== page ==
This study was designed to investigate the role of interleukin‐6 (IL‐6) on high‐fat diet (HFD)‐induced glucose intolerance, and the response to voluntary physical activity in the prevention of insulin resistance. Six‐week‐old wild‐type (WT) and IL‐6 knockout (KO) mice with (RUN) or without (SED) access to running wheels were fed a HFD (60% from kcal) for 4 weeks. A glucose tolerance test revealed that blood glucose levels were 25–30% higher in KO RUN compared to all other groups. In WT RUN, weight gain was positively correlated with total caloric intake; however, this correlation was absent in KO RUN. In soleus muscle, there was a 2‐fold increase in SOCS3 expression in KO RUN compared to all other groups. In gastrocnemius and plantaris muscles, Akt phosphorylation was 31% higher in WT RUN compared to WT SED, but this effect of running was absent in KO mice. Additionally, there was a 2.4‐fold increase in leptin expression in KO RUN compared to KO SED in the gastrocnemius and plantaris muscles. In the liver, there was a 2‐ to 3.8‐fold increase in SOCS3 expression in KO SED compared to all other groups, and AMPKα phosphorylation was 27% higher in WT mice (both RUN and SED) compared to KO mice (both RUN and SED). This study provides new insights into the role of the IL‐6 in metabolism and energy storage, and highlights tissue‐specific changes in early signaling pathways in response to HFD for 4 weeks. The collective findings suggest that endogenous IL‐6 is important for the prevention of insulin resistance leading to type 2 diabetes.
- Insulin resistance
- insulin sensitivity
- type 2 diabetes
Physical inactivity has become the fourth leading risk for global death in recent years, and has led to increased obesity (World Health Organization). Obesity has been linked to 3.4 million deaths each year, and along with increased sedentary lifestyle, can be caused by improper nutrition, including increased consumption of high‐fat foods (Calder et al. 2011). In obesity, increased numbers of macrophages infiltrate the white adipose tissue, which causes increased production of inflammatory cytokines (Weisberg et al. 2003). Obesity has been characterized as a state of chronic low‐grade inflammation, due to the increased secretion and subsequent ~2‐ to 3‐fold elevation in systemic inflammatory markers, including tumor necrosis factor‐α, interleukin‐1β (IL‐1 β), and interleukin‐6 (IL‐6) (Kern et al. 2001; Weisberg et al. 2003). Several pathological conditions, including type 2 diabetes, are associated with obesity leading to increased morbidity and mortality (World Health Organization). The altered function of insulin at peripheral tissues leads to insulin resistance in skeletal muscle, liver, and adipose tissue, and this is critical to the development of impaired glucose metabolism and the progression of type 2 diabetes (Rev. in Sarvas et al. 2013).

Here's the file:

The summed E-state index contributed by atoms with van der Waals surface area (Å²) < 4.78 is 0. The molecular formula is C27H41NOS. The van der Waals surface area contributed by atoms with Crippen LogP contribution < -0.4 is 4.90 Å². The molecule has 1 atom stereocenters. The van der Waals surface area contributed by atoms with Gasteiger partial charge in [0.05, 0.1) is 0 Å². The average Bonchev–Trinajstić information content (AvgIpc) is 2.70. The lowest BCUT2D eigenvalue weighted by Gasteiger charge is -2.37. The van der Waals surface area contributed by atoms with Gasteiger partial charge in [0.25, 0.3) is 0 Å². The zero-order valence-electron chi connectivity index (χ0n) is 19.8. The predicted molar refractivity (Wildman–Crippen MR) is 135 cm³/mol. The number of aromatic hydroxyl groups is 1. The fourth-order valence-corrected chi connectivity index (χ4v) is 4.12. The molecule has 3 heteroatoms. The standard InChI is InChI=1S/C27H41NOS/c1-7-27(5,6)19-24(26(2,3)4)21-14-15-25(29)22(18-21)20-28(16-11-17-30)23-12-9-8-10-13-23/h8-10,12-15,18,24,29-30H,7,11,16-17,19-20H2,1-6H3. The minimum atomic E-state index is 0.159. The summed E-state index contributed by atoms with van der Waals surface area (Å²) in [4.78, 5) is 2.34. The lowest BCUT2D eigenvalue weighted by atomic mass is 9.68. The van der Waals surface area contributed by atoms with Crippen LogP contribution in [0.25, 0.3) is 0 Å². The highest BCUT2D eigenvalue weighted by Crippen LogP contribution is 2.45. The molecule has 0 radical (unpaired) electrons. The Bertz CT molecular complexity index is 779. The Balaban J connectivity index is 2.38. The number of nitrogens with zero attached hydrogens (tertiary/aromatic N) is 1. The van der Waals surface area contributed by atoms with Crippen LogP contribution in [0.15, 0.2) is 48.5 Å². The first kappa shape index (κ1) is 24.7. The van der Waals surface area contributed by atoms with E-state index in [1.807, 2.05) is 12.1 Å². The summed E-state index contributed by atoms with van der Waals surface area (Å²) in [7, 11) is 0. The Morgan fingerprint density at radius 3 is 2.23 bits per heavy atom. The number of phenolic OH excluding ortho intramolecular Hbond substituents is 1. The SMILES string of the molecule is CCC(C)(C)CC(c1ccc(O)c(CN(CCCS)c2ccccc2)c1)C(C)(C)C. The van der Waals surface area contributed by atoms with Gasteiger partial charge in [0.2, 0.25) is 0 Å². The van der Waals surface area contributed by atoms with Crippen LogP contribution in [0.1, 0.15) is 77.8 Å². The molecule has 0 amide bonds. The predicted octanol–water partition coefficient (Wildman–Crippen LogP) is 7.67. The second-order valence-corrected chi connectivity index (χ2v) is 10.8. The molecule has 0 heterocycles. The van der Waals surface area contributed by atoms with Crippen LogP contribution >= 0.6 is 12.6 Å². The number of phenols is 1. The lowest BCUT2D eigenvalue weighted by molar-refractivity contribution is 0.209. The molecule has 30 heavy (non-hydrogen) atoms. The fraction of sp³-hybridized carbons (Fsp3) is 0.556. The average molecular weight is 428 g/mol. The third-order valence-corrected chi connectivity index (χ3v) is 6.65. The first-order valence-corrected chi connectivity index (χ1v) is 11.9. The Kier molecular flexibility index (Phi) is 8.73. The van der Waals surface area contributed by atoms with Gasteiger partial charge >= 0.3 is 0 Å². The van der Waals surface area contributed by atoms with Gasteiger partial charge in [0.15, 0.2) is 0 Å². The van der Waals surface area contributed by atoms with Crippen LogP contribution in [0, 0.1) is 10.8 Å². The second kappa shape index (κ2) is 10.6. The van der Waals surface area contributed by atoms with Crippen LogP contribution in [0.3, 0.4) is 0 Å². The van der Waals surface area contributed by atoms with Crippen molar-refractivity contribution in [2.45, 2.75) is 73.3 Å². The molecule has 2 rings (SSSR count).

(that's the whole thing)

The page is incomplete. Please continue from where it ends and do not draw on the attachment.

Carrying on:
IL‐6 is a pleiotropic cytokine that is secreted by and acts on a wide variety of tissues, and exhibits both pro‐ and anti‐inflammatory properties (Starkie et al. 2003; Steensberg et al. 2003). The plasma level of IL‐6 in healthy humans is typically less than 5 pg mL−1 (Kado et al. 1999). Several studies, both in vitro and in vivo, have shown that IL‐6 and various other cytokines increase the phosphorylation of signal transducer and activator of transcription (STAT) proteins (Heinrich et al. 1998). Activated STAT3 is translocated to the nucleus, where it is able to regulate the transcription of IL‐6 target genes (Carey et al. 2006; Glund et al. 2007; Begue et al. 2013; Kim et al. 2013). IL‐6‐mediated Jak/STAT signaling can be induced rapidly, and results in increased phosphorylation of STAT3 under inflammatory conditions. Activated STAT3 proteins induce the expression of suppressor of cytokine signaling (SOCS) proteins, which in turn acts as a negative feedback on STAT3 activation, and as a negative regulator of insulin signaling and glucose metabolism in tissues (reviewed in Sarvas et al. 2013). The ability of SOCS3 to inhibit insulin signaling suggests that these proteins influence energy balance and glucose homeostasis within the body. In support of this, SOCS3 is also known to have a role in the development of leptin resistance. Leptin is a hormone secreted by adipocytes that regulates energy balance and caloric intake in the body. In the hypothalamus, leptin signaling results in increased expression of neuropeptides, which cause increased energy expenditure and appetite suppression. In the peripheral tissues, leptin expression results in increased activity of AMP‐activated protein kinase (AMPK) under normal conditions (Wolsk et al. 2011). AMPK phosphorylates target proteins leading to increased fatty acid oxidation, glucose transport, and lipolysis in skeletal muscle, liver, and adipose tissue (Martin et al. 2006).